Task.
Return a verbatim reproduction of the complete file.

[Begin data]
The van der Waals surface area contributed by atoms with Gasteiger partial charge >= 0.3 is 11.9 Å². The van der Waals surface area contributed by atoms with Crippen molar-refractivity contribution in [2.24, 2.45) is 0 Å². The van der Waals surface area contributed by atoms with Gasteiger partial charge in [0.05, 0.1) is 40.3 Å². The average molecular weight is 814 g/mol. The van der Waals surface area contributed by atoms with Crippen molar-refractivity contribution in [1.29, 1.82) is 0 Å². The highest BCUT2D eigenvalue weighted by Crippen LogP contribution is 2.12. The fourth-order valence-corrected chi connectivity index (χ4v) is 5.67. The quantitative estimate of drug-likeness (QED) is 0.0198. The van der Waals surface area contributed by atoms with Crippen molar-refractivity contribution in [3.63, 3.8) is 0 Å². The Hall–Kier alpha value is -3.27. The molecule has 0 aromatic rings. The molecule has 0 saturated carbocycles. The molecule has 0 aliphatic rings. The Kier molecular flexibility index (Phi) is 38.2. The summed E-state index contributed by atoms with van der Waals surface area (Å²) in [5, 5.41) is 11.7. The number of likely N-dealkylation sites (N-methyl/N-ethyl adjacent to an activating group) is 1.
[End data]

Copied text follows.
The van der Waals surface area contributed by atoms with Gasteiger partial charge >= 0.3 is 11.9 Å². The van der Waals surface area contributed by atoms with Crippen molar-refractivity contribution in [2.24, 2.45) is 0 Å². The van der Waals surface area contributed by atoms with Gasteiger partial charge in [0.05, 0.1) is 40.3 Å². The average molecular weight is 814 g/mol. The van der Waals surface area contributed by atoms with Crippen molar-refractivity contribution in [1.29, 1.82) is 0 Å². The highest BCUT2D eigenvalue weighted by Crippen LogP contribution is 2.12. The fourth-order valence-corrected chi connectivity index (χ4v) is 5.67. The quantitative estimate of drug-likeness (QED) is 0.0198. The van der Waals surface area contributed by atoms with Crippen molar-refractivity contribution in [3.63, 3.8) is 0 Å². The Hall–Kier alpha value is -3.27. The molecule has 0 aromatic rings. The molecule has 0 saturated carbocycles. The molecule has 0 aliphatic rings. The Kier molecular flexibility index (Phi) is 38.2. The summed E-state index contributed by atoms with van der Waals surface area (Å²) in [5, 5.41) is 11.7. The number of likely N-dealkylation sites (N-methyl/N-ethyl adjacent to an activating group) is 1.